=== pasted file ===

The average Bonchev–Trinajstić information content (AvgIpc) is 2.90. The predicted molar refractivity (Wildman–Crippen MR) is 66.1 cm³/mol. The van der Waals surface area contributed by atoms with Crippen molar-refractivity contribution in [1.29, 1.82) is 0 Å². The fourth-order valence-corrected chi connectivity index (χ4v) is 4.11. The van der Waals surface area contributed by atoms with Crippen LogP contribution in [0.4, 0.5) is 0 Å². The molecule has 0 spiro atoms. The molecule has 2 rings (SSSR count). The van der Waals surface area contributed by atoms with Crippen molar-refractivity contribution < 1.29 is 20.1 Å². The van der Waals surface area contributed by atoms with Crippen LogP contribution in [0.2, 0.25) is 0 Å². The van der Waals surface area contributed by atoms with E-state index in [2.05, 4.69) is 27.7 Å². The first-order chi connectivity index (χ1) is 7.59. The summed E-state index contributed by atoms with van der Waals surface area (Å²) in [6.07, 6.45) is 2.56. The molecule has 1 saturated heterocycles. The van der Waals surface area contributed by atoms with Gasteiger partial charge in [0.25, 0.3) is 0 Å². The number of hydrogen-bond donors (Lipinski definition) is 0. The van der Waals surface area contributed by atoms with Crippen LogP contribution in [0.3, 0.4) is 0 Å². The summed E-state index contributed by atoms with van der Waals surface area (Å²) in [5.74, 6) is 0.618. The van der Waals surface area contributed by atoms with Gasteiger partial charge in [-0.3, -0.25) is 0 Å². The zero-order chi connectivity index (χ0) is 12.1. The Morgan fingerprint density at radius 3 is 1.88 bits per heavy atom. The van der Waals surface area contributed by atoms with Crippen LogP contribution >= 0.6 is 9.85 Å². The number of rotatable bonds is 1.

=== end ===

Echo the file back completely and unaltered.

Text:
The average Bonchev–Trinajstić information content (AvgIpc) is 2.90. The predicted molar refractivity (Wildman–Crippen MR) is 66.1 cm³/mol. The van der Waals surface area contributed by atoms with Crippen molar-refractivity contribution in [1.29, 1.82) is 0 Å². The fourth-order valence-corrected chi connectivity index (χ4v) is 4.11. The van der Waals surface area contributed by atoms with Crippen LogP contribution in [0.4, 0.5) is 0 Å². The molecule has 0 spiro atoms. The molecule has 2 rings (SSSR count). The van der Waals surface area contributed by atoms with Crippen molar-refractivity contribution < 1.29 is 20.1 Å². The van der Waals surface area contributed by atoms with Crippen LogP contribution in [0.2, 0.25) is 0 Å². The van der Waals surface area contributed by atoms with E-state index in [2.05, 4.69) is 27.7 Å². The first-order chi connectivity index (χ1) is 7.59. The summed E-state index contributed by atoms with van der Waals surface area (Å²) in [6.07, 6.45) is 2.56. The molecule has 1 saturated heterocycles. The van der Waals surface area contributed by atoms with Gasteiger partial charge in [0.25, 0.3) is 0 Å². The number of hydrogen-bond donors (Lipinski definition) is 0. The van der Waals surface area contributed by atoms with Crippen LogP contribution in [0.3, 0.4) is 0 Å². The summed E-state index contributed by atoms with van der Waals surface area (Å²) in [5.74, 6) is 0.618. The van der Waals surface area contributed by atoms with Gasteiger partial charge in [-0.3, -0.25) is 0 Å². The zero-order chi connectivity index (χ0) is 12.1. The Morgan fingerprint density at radius 3 is 1.88 bits per heavy atom. The van der Waals surface area contributed by atoms with Crippen LogP contribution >= 0.6 is 9.85 Å². The number of rotatable bonds is 1.